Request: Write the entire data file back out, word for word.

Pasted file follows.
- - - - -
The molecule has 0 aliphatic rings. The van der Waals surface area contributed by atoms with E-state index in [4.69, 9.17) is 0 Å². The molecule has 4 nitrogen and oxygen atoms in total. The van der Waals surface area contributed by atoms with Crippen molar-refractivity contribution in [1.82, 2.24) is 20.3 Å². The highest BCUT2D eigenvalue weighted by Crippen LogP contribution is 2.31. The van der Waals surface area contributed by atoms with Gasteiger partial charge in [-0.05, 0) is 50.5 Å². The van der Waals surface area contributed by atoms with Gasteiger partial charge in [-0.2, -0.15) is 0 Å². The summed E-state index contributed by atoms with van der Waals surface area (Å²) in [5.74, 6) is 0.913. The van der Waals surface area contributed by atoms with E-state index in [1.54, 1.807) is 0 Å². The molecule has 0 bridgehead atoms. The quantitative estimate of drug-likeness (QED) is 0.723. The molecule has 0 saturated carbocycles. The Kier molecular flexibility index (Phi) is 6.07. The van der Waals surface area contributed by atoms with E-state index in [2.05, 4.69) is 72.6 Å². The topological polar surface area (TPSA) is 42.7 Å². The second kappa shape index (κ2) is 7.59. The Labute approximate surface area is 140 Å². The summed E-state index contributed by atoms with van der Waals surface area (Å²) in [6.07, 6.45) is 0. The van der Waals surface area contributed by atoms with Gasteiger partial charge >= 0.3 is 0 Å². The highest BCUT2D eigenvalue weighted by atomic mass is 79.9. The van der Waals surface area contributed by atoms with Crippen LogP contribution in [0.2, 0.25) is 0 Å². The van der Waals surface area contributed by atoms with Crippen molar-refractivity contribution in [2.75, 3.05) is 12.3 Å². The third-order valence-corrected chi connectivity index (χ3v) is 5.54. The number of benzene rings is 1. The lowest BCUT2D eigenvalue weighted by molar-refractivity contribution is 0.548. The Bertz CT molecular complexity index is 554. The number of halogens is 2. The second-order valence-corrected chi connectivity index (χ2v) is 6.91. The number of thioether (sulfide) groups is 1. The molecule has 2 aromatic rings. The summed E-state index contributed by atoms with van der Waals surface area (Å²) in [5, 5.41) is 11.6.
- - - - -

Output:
The molecule has 0 aliphatic rings. The van der Waals surface area contributed by atoms with E-state index in [4.69, 9.17) is 0 Å². The molecule has 4 nitrogen and oxygen atoms in total. The van der Waals surface area contributed by atoms with Crippen molar-refractivity contribution in [1.82, 2.24) is 20.3 Å². The highest BCUT2D eigenvalue weighted by Crippen LogP contribution is 2.31. The van der Waals surface area contributed by atoms with Gasteiger partial charge in [-0.05, 0) is 50.5 Å². The van der Waals surface area contributed by atoms with Gasteiger partial charge in [-0.2, -0.15) is 0 Å². The summed E-state index contributed by atoms with van der Waals surface area (Å²) in [5.74, 6) is 0.913. The van der Waals surface area contributed by atoms with E-state index in [1.54, 1.807) is 0 Å². The molecule has 0 bridgehead atoms. The quantitative estimate of drug-likeness (QED) is 0.723. The molecule has 0 saturated carbocycles. The Kier molecular flexibility index (Phi) is 6.07. The van der Waals surface area contributed by atoms with E-state index in [2.05, 4.69) is 72.6 Å². The topological polar surface area (TPSA) is 42.7 Å². The second kappa shape index (κ2) is 7.59. The Labute approximate surface area is 140 Å². The summed E-state index contributed by atoms with van der Waals surface area (Å²) in [6.07, 6.45) is 0. The van der Waals surface area contributed by atoms with Gasteiger partial charge >= 0.3 is 0 Å². The highest BCUT2D eigenvalue weighted by atomic mass is 79.9. The van der Waals surface area contributed by atoms with Crippen LogP contribution in [0.2, 0.25) is 0 Å². The van der Waals surface area contributed by atoms with Crippen molar-refractivity contribution in [2.75, 3.05) is 12.3 Å². The third-order valence-corrected chi connectivity index (χ3v) is 5.54. The number of benzene rings is 1. The lowest BCUT2D eigenvalue weighted by molar-refractivity contribution is 0.548. The Bertz CT molecular complexity index is 554. The number of halogens is 2. The second-order valence-corrected chi connectivity index (χ2v) is 6.91. The number of thioether (sulfide) groups is 1. The molecule has 2 aromatic rings. The summed E-state index contributed by atoms with van der Waals surface area (Å²) in [5, 5.41) is 11.6.